Russia Seizes Google’s Bank Accounts

The Russian subsidiary of Google on Wednesday said it planned to file for bankruptcy after authorities held its bank account, thus making it difficult for the company to pay salaries to staff and vendors.

A Google spokesperson said free services including search and YouTube would be functioning as normal, in spite of the bankruptcy move.

The Russian unit has been under pressure for months for not deleting content that Russian authorities deem illegal and for restricting access to some Russian media on YouTube, but the Kremlin had till now only stopped access to the company’s services.

“The Russian authorities’ seizure of Google Russia’s bank account has made it untenable for our Russia office to function, including employing and paying Russia-based employees, paying suppliers and vendors, and meeting other financial obligations,” the Google spokesperson said.

This is the first time that the search giant has admitted to its bank account as a whole being seized.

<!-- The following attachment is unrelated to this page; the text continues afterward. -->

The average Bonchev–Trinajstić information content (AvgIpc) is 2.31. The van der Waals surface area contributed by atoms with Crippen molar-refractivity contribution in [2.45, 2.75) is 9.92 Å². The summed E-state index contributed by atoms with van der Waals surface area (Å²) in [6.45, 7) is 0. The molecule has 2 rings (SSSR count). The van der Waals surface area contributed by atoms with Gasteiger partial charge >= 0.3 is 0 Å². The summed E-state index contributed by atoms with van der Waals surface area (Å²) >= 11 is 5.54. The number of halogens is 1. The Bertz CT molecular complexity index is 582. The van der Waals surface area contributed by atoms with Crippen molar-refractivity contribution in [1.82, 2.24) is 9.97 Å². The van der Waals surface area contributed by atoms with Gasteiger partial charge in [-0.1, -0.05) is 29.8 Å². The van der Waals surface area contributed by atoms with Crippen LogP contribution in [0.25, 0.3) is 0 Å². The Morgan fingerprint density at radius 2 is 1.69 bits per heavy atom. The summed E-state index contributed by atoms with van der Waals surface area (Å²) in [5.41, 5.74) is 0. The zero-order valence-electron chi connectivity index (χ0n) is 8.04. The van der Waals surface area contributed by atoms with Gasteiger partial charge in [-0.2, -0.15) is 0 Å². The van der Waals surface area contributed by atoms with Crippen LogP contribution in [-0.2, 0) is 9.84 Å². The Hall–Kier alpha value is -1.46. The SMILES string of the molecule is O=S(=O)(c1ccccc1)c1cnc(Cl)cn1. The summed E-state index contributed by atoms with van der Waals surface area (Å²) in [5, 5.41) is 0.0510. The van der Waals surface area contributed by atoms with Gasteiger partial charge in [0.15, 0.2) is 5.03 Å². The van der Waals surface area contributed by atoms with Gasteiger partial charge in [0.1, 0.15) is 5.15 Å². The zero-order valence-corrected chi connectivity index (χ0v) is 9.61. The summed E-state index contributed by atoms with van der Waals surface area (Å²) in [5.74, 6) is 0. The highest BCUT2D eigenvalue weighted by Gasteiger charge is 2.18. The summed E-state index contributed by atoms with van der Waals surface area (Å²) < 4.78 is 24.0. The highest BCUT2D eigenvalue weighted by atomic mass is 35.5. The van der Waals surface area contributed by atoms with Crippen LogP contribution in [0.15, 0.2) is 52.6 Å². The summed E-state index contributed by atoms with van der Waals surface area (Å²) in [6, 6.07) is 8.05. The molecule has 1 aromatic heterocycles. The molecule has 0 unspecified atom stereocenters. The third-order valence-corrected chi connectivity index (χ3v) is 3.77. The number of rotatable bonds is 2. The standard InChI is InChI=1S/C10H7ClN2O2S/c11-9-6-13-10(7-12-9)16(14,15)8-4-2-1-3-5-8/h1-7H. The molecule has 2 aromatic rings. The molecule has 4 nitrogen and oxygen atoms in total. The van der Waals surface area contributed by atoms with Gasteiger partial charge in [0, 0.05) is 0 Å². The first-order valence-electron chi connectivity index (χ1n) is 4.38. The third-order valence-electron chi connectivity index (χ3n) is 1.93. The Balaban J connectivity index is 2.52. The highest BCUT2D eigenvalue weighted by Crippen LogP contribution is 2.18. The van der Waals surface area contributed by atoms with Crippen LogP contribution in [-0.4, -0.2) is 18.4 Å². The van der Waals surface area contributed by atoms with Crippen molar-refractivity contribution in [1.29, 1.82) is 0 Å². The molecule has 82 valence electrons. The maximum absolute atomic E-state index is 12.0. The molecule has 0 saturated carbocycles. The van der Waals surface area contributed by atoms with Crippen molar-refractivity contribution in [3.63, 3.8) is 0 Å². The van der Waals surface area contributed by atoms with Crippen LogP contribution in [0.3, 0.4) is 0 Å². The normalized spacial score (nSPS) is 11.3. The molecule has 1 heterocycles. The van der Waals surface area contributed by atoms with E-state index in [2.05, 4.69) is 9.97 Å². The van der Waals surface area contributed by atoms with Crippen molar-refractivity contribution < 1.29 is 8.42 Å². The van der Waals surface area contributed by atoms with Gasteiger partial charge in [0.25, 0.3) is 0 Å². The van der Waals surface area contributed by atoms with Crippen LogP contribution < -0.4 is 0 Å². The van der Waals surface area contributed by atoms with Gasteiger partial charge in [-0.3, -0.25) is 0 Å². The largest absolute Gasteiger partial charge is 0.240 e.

Google did not immediately confirm whether it was the seizure of specific major funds or whether other seizures had occurred.

The database of Russia’s Federal Bailiffs Service mentions two seizures since mid-March, without specifying the amounts, as well as other fines and enforcement fees.

The service confirmed that it had seized all of Google’s assets and property.

Google had moved many of its employees out of Russia since Moscow begain its invasion of Ukraine on February 24. But some have stayed back.

According to reports, a note posted on Wednesday on Russia’s official registry said that the Russian subsidiary was planning to declare bankruptcy and since March 22 had predicted an “inability to fulfill its monetary obligations,” including severance pay, remuneration for current and former staff, and timely mandatory payments.

The U.S. search giant, which has paused ad sales and most other commercial operations in Russia, said its free services, including Gmail, Maps, Android, and Play, will remain available for Russian users.

The Russian government had earlier said that it was not planning to block YouTube, amid repeated threats and fines, saying that such a move would likely see Russian users suffer and therefore, should not be undertaken.

In 2021, the Russian subsidiary’s revenue was 134.3 billion roubles, Interfax news agency’s Spark database of Russian companies have shown.

Google said in April that Russia accounted for 1 per cent of its revenue last year, or about $2.6 billion.

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